Such is a far cry from values that Jesus taught—to love one’s enemies and to do good and no harm even to those who believe themselves your enemies. In fact, one of Jesus’ best-known parables highlights that very principle—the Good Samaritan (Luke 10:25-37)—“best known” because of that very principle of charity and compassion towards even historical adversaries that it espouses. That way, as St. Paul writes, quoting scripture: “…‘if your enemy is hungry, feed him; if he is thirsty, give him drink…’ Do not be overcome by evil, but overcome evil with good.” (Romans 12:20-21) Abraham Lincoln might have recalled that verse as he responded to criticisms about not being harsh enough to the defeated South: “Do I not destroy my enemies when I make them my friends?”

Certainly our allegiance is always first and foremost to what is truly good; neither friends nor family ought take precedence over that bedrock principle. And yet we need not discard friend, family or even foe because of differing sincerely-held beliefs.

But as for friend-to-friend, seek to be the best and most loyal of friends—not “fair weather”, but “all-weather” friends; we know how rare (and cherished) they are. Good and faithful friends are few and far between, fair-weather friends a dime a dozen. Let us strive to be those who are ever treasured, remembering how Jesus exemplified friendship in saying—and fulfilling: “Greater love has no man than this, that a man lay down his life for his friends.” (John 15:13)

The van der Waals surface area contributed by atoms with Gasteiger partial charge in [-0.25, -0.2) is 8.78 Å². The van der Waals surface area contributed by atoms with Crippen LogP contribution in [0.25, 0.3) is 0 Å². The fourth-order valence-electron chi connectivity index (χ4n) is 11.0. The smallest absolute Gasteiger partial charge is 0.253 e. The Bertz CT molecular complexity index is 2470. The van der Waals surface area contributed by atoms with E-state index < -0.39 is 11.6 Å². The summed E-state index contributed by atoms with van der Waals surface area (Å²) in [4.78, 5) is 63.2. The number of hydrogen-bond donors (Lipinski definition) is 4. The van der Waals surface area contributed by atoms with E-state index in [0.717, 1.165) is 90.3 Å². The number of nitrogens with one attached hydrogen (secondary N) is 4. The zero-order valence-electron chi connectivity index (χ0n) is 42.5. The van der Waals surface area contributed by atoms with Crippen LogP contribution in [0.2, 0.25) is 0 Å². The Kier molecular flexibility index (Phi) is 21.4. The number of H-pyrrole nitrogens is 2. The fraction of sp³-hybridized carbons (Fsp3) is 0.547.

A faithful friend is a sturdy shelter:
he that has found one has found a treasure.
There is nothing so precious as a faithful friend,
and no scales can measure his excellence.
A faithful friend is an elixir of life;
and those who fear the Lord will find him.

(Sirach 6:14-16)

Those friends thou hast, and their adoption tried,

    Grapple them to thy soul with hoops of steel.

(Hamlet, Act 1, Scene 3)

Of all possessions a friend is the most precious.

Editor’s note: Rev. Glenn Jones is the Vicar General of the Archdiocese of Santa Fe and former pastor of Immaculate Heart of Mary Catholic Church in Los Alamos.